Boris Johnson doesn’t want an inquiry into the 20 year long Afghanistan war. In his withdrawal announcement on Thursday 8 July, he said:
I don’t think that that is the right way forward at this stage.
He added that internal investigations had already taken place and mentioned that the Chilcot Report into Iraq had cost millions.
Johnson had already told the Commons Liaison Committee on Wednesday 7 July that he would not comment until the planned announcement on Thursday. However, he did admit during the hearing that he was concerned about the security situation there.
He told the committee:
We have to be absolutely realistic about the situation that we’re in, and what we have to hope is that the blood and treasure spent by this country over decades in protecting the people of Afghanistan has not been in vain.
Meanwhile, the US withdrew the bulk of its remaining forces on 4 July – US Independence Day – in strange circumstances. AP reported that the military forces based at Bagram Airbase left quietly at night. And they didn’t even tell the local Afghan commander they were going. During the early part of the war, Bagram became notorious as a site of US torture.
The suggestion that the UK was ever in the business of protecting Afghans is, of course, contestable. But on the ground, the security situation appears to be spiralling out of control. Reports warn of a quick Taliban advance into new territory and cities.
The western city of Qala-i-Naw was the scene of fierce fighting on 7 July. Taliban forces reportedly captured the local police station before being beaten back by Special Forces.
Neighbouring countries are also concerned. Tajikistan closed its border and mobilised military reserves. Meanwhile Iran hosted talks between the Taliban and the Afghan government. Turkey and Russia also shut consulates in the city of Mazar-i-Sharif in response to Taliban gains locally.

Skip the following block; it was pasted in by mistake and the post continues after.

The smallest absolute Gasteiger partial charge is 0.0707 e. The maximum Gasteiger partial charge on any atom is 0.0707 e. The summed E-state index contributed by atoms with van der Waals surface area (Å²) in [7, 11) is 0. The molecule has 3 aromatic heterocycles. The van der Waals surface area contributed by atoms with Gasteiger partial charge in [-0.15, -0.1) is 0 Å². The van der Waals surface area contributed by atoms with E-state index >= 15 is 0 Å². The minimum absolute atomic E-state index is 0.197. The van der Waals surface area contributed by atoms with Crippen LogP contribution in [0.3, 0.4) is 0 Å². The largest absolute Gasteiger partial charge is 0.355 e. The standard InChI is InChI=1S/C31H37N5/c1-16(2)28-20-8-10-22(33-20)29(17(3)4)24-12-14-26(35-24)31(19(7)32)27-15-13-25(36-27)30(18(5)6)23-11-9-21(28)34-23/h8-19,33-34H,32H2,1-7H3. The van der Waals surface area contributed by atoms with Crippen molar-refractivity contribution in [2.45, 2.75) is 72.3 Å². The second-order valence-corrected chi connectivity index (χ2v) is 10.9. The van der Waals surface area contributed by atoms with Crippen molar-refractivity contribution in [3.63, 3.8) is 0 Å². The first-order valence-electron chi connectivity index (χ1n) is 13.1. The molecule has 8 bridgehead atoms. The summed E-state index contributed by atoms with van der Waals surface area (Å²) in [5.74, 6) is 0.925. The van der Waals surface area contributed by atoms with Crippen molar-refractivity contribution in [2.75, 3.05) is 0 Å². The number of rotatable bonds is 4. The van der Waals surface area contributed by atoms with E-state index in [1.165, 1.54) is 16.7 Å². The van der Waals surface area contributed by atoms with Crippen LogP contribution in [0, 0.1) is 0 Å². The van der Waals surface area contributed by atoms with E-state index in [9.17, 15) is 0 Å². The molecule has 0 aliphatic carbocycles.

John Chilcot led the last inquiry into a major war; in that case, Iraq. The Chilcot Report was announced in 2009 and was eventually published several years behind schedule in 2016. It was 2.6m words long and made a number of important findings. They included that the military action had not been warranted and that claims about Weapons of Mass Destruction, used to justify the assault, had been made with unjustified confidence.
Then-PM Tony Blair, who also led Britain to war in Afghanistan, faced withering criticism. But the inquiry had no legal powers to bring any of the Iraq War leaders to trial.
It remains to be seen if there will be an inquiry into Afghanistan. But if there is, the 20 year scope of the war is likely to make it even more complex than Chilcot’s investigation into Iraq.
Featured image via EliteForcesUK/Sgt James Elmer.
We need your help to keep speaking the truth
Every story that you have come to us with; each injustice you have asked us to investigate; every campaign we have fought; each of your unheard voices we amplified; we do this for you. We are making a difference on your behalf.
Our fight is your fight. You’ve supported our collective struggle every time you gave us a like; and every time you shared our work across social media. Now we need you to support us with a monthly donation.
We have published nearly 2,000 articles and over 50 films in 2021. And we want to do this and more in 2022 but we don’t have enough money to go on at this pace. So, if you value our work and want us to continue then please join us and be part of The Canary family.
In return, you get:
* Advert free reading experience
* Quarterly group video call with the Editor-in-Chief
* Behind the scenes monthly e-newsletter
* 20% discount in our shop
Almost all of our spending goes to the people who make The Canary’s content. So your contribution directly supports our writers and enables us to continue to do what we do: speaking truth, powered by you. We have weathered many attempts to shut us down and silence our vital opposition to an increasingly fascist government and right-wing mainstream media.
With your help we can continue:
* Holding political and state power to account
* Advocating for the people the system marginalises
* Being a media outlet that upholds the highest standards
* Campaigning on the issues others won’t
* Putting your lives central to everything we do
We are a drop of truth in an ocean of deceit. But we can’t do this without your support. So please, can you help us continue the fight?